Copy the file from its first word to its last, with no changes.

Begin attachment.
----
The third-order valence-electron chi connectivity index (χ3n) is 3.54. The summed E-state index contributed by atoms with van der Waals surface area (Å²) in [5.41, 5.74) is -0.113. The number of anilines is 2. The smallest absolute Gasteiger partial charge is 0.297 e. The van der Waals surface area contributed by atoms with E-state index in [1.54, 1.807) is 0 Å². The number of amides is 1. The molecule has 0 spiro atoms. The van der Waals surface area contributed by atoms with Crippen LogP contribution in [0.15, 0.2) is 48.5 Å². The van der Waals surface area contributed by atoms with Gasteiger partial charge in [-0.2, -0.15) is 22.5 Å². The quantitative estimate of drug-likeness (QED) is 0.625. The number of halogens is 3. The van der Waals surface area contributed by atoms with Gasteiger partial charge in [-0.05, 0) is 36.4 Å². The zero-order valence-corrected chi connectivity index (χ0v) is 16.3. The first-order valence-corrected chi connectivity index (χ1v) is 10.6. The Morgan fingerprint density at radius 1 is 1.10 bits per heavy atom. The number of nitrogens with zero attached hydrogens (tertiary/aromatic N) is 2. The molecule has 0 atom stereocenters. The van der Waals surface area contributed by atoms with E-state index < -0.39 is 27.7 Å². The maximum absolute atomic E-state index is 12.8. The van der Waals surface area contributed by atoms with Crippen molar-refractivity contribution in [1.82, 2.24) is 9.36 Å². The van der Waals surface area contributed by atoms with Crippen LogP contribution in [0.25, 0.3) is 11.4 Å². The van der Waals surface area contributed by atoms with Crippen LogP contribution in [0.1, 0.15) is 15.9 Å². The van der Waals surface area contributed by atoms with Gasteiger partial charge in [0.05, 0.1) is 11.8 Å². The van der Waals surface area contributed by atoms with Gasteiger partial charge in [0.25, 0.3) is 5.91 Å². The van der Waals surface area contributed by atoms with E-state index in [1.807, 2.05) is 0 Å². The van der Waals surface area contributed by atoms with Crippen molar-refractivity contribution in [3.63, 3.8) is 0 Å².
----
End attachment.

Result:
The third-order valence-electron chi connectivity index (χ3n) is 3.54. The summed E-state index contributed by atoms with van der Waals surface area (Å²) in [5.41, 5.74) is -0.113. The number of anilines is 2. The smallest absolute Gasteiger partial charge is 0.297 e. The van der Waals surface area contributed by atoms with E-state index in [1.54, 1.807) is 0 Å². The number of amides is 1. The molecule has 0 spiro atoms. The van der Waals surface area contributed by atoms with Crippen LogP contribution in [0.15, 0.2) is 48.5 Å². The van der Waals surface area contributed by atoms with Gasteiger partial charge in [-0.2, -0.15) is 22.5 Å². The quantitative estimate of drug-likeness (QED) is 0.625. The number of halogens is 3. The van der Waals surface area contributed by atoms with Gasteiger partial charge in [-0.05, 0) is 36.4 Å². The zero-order valence-corrected chi connectivity index (χ0v) is 16.3. The first-order valence-corrected chi connectivity index (χ1v) is 10.6. The Morgan fingerprint density at radius 1 is 1.10 bits per heavy atom. The number of nitrogens with zero attached hydrogens (tertiary/aromatic N) is 2. The molecule has 0 atom stereocenters. The van der Waals surface area contributed by atoms with E-state index < -0.39 is 27.7 Å². The maximum absolute atomic E-state index is 12.8. The van der Waals surface area contributed by atoms with Crippen molar-refractivity contribution in [1.82, 2.24) is 9.36 Å². The van der Waals surface area contributed by atoms with Crippen LogP contribution in [0.25, 0.3) is 11.4 Å². The van der Waals surface area contributed by atoms with Crippen LogP contribution in [0.1, 0.15) is 15.9 Å². The van der Waals surface area contributed by atoms with Gasteiger partial charge in [0.05, 0.1) is 11.8 Å². The van der Waals surface area contributed by atoms with Gasteiger partial charge in [0.25, 0.3) is 5.91 Å². The van der Waals surface area contributed by atoms with E-state index in [1.807, 2.05) is 0 Å². The van der Waals surface area contributed by atoms with Crippen molar-refractivity contribution in [3.63, 3.8) is 0 Å².